**Introduction to Partial Derivatives**

A partial derivative is a derivative of a function with multiple variables, concerning just one of those variables. For a function f(x,y), the partial derivative with respect to x is written as ∂f/∂x, and the partial derivative with respect to y is ∂f/∂y.

Partial derivatives differ from regular derivatives in that they allow you to find the rate of change of a multivariable function with respect to one variable while treating the other variables as constants. This is necessary for functions of multiple variables because the rate of change can be different along the x, y, and z axes.

For example, consider the function f(x,y) = x^2 + xy + y^2. The partial derivative with respect to x is ∂f/∂x = 2x + y. This gives the rate of change in the x direction. The partial derivative with respect to y is ∂f/∂y = x + 2y, which gives the rate of change in the y direction. These rates of change can be different at a given point (x,y).

Partial derivatives allow us to analyze functions of multiple variables by looking at each dimension independently. This is essential for optimization, analyzing rates of change, approximations, and many other applications.

**Partial Derivative Notation**

The notation used for partial derivatives is similar to regular derivatives but uses a different symbol. For a function f(x,y), the partial derivative with respect to x is written:

∂f/∂x

And the partial derivative with respect to y is written:

∂f/∂y

The symbol ∂ (called “partial”) replaces the d symbol used for regular derivatives. This helps distinguish that it’s a partial derivative taken with respect to only one variable, rather than the total derivative.

For example, if f(x,y) = x^2 + 3xy + y^2, then:

∂f/∂x = 2x + 3y

And

∂f/∂y = 3x + 2y

The partial derivative notation clearly shows which variable we are taking the derivative with respect to. Proper use of the notation is important when working with multivariable functions.

**Taking Simple Partial Derivatives**

Taking partial derivatives of basic functions with respect to one variable is straightforward. We simply treat the other variable as a constant and take the regular derivative with respect to the desired variable.

For example, consider the function f(x,y) = x^{2} + 3xy + y. To take the partial derivative with respect to x, we treat y as a constant and take the derivative of each term:

∂f/∂x = 2x + 3y

To take the partial derivative with respect to y, we treat x as a constant and take the derivative of each term:

∂f/∂y = 3x + 1

As another example, consider the function g(x,y) = sin(x) + e^{y}. The partial derivatives are:

∂g/∂x = cos(x)

∂g/∂y = e^{y}

These examples demonstrate the basic process of taking partial derivatives of functions with respect to one variable. We simply derive as normal while treating other variables as constants. With practice, this process becomes second nature.

Let’s now look at some more complex examples involving products and composite functions.

**Common Rules of Partial Differentiation**

Taking partial derivatives often involves applying common rules like the product rule, chain rule, and quotient rule. These rules help simplify the process of finding partial derivatives.

The product rule states that if f(x,y) = u(x,y) * v(x,y), then:

∂f/∂x = ∂u/∂x * v + u * ∂v/∂x

For example, if f(x,y) = x^2 * e^y, then applying the product rule gives:

∂f/∂x = (2x) * e^y + x^2 * (e^y)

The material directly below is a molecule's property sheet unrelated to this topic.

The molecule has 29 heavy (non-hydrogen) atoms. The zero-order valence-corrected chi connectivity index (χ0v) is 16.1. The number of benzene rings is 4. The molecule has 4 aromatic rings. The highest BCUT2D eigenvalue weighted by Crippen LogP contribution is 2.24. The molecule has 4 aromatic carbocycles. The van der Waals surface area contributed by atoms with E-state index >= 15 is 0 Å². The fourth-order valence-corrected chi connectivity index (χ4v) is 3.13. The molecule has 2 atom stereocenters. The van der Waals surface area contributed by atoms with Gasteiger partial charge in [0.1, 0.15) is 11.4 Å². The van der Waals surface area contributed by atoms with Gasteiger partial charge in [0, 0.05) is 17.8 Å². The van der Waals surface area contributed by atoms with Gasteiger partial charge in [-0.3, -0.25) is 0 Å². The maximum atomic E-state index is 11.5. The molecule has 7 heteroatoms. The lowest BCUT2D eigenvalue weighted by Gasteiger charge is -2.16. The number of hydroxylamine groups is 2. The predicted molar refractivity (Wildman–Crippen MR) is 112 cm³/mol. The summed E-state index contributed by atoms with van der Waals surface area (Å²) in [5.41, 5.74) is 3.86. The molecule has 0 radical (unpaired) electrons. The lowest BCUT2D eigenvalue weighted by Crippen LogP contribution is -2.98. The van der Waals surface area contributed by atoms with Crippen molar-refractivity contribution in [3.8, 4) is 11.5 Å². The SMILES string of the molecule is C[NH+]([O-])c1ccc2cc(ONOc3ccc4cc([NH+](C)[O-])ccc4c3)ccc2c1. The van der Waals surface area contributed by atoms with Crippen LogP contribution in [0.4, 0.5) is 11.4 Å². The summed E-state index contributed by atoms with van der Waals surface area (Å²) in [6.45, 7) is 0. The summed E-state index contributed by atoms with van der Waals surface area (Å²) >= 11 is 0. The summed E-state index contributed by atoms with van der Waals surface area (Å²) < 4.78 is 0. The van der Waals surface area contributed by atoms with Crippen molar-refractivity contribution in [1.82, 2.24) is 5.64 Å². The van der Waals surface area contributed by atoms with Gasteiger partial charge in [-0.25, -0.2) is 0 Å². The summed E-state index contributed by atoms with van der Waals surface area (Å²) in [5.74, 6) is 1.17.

The chain rule can be applied when the function is a composite function. For example, if f(x,y) = sin(x^2 + y), then:

∂f/∂x = cos(x^2 + y) * 2x

The quotient rule is similar to single-variable calculus:

∂(u/v)/∂x = (v * ∂u/∂x – u * ∂v/∂x) / v^2

Applying the quotient rule, if f(x,y) = (x^2 + y) / (x + y^2), then:

∂f/∂x = (x + y^2) * (2x) – (x^2 + y) * (1) / (x + y^2)^2

These basic rules can be combined and applied multiple times when taking partial derivatives. With practice, applying these rules becomes second nature when differentiating functions with multiple variables.

**Higher Order Partial Derivatives**

Taking higher-order partial derivatives means taking the derivative more than once with respect to the same variable. For example, taking the second partial derivative of a function means taking the derivative twice.

The notation for higher-order partial derivatives indicates how many times the derivative is taken with respect to each variable. For the second partial derivative with respect to x, we write:

∂2f/∂x2

For the third partial derivative with respect to x, we write:

∂3f/∂x3

And so on for higher orders. We can also take mixed higher-order derivatives, like the second-order mixed derivative:

∂2f/∂x∂y

This means take the derivative with respect to x first, then take the derivative with respect to y.

For example, consider the function f(x,y) = x2 + 3xy + y2. To find the second order partial derivative with respect to x, we take:

∂2f/∂x2 = ∂/∂x (2x + 3y) = 2

The third order derivative with respect to y is:

∂3f/∂y3 = ∂/∂y (2) = 0

And the mixed second order derivative is:

∂2f/∂x∂y = ∂/∂y (2x + 3y) = 3

So in summary, taking higher order derivatives just means applying the derivative operator multiple times with respect to the same variable(s). The notation clearly indicates the order and variables.

[1] https://tutorial.math.lamar.edu/classes/calciii/highorderpartialderivs.aspx**Geometric Interpretation of Partial Derivatives**

Partial derivatives give the rates of change of a function along the input variables. We can visualize this geometrically on 3D plots of multivariable functions.

For example, consider the function f(x,y) = x^2 + y^2. The partial derivative ∂f/∂x represents the rate of change of f as we move along the x-axis, keeping y fixed. Geometrically, this is the slope of the tangent line to the function along the x-axis slice.

Similarly, ∂f/∂y gives the rate of change along the y-axis, which is the slope of the tangent line along the y-axis slice. We can visualize the partial derivatives at a given point (x,y) on a 3D plot of the function.